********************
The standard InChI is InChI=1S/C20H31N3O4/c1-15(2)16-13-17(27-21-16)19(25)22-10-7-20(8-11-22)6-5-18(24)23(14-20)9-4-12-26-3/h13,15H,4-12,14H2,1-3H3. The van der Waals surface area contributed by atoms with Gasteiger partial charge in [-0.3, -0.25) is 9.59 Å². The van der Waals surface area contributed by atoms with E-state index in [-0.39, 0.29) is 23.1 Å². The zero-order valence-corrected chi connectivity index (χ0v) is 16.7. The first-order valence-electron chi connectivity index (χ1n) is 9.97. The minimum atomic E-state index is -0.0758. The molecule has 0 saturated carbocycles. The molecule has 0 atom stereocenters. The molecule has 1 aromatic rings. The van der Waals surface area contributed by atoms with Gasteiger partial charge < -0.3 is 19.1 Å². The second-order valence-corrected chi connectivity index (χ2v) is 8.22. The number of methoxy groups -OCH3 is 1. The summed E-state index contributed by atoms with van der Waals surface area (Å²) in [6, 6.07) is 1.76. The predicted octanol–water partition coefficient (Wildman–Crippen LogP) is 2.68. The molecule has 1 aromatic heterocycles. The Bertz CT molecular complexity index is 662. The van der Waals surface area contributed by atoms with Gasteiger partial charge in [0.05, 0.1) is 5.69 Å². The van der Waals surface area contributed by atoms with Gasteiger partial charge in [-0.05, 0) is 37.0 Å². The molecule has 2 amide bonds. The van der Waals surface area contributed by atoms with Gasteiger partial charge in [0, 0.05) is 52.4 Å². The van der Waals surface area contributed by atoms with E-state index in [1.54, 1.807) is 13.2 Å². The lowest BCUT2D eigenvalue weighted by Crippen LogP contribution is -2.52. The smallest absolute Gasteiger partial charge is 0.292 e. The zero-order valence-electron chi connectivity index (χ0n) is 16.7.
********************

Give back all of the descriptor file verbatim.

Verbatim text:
The standard InChI is InChI=1S/C20H31N3O4/c1-15(2)16-13-17(27-21-16)19(25)22-10-7-20(8-11-22)6-5-18(24)23(14-20)9-4-12-26-3/h13,15H,4-12,14H2,1-3H3. The van der Waals surface area contributed by atoms with Gasteiger partial charge in [-0.3, -0.25) is 9.59 Å². The van der Waals surface area contributed by atoms with E-state index in [-0.39, 0.29) is 23.1 Å². The zero-order valence-corrected chi connectivity index (χ0v) is 16.7. The first-order valence-electron chi connectivity index (χ1n) is 9.97. The minimum atomic E-state index is -0.0758. The molecule has 0 saturated carbocycles. The molecule has 0 atom stereocenters. The molecule has 1 aromatic rings. The van der Waals surface area contributed by atoms with Gasteiger partial charge < -0.3 is 19.1 Å². The second-order valence-corrected chi connectivity index (χ2v) is 8.22. The number of methoxy groups -OCH3 is 1. The summed E-state index contributed by atoms with van der Waals surface area (Å²) in [6, 6.07) is 1.76. The predicted octanol–water partition coefficient (Wildman–Crippen LogP) is 2.68. The molecule has 1 aromatic heterocycles. The Bertz CT molecular complexity index is 662. The van der Waals surface area contributed by atoms with Gasteiger partial charge in [0.05, 0.1) is 5.69 Å². The van der Waals surface area contributed by atoms with Gasteiger partial charge in [-0.05, 0) is 37.0 Å². The molecule has 2 amide bonds. The van der Waals surface area contributed by atoms with Gasteiger partial charge in [0, 0.05) is 52.4 Å². The van der Waals surface area contributed by atoms with E-state index in [1.54, 1.807) is 13.2 Å². The lowest BCUT2D eigenvalue weighted by Crippen LogP contribution is -2.52. The smallest absolute Gasteiger partial charge is 0.292 e. The zero-order valence-electron chi connectivity index (χ0n) is 16.7.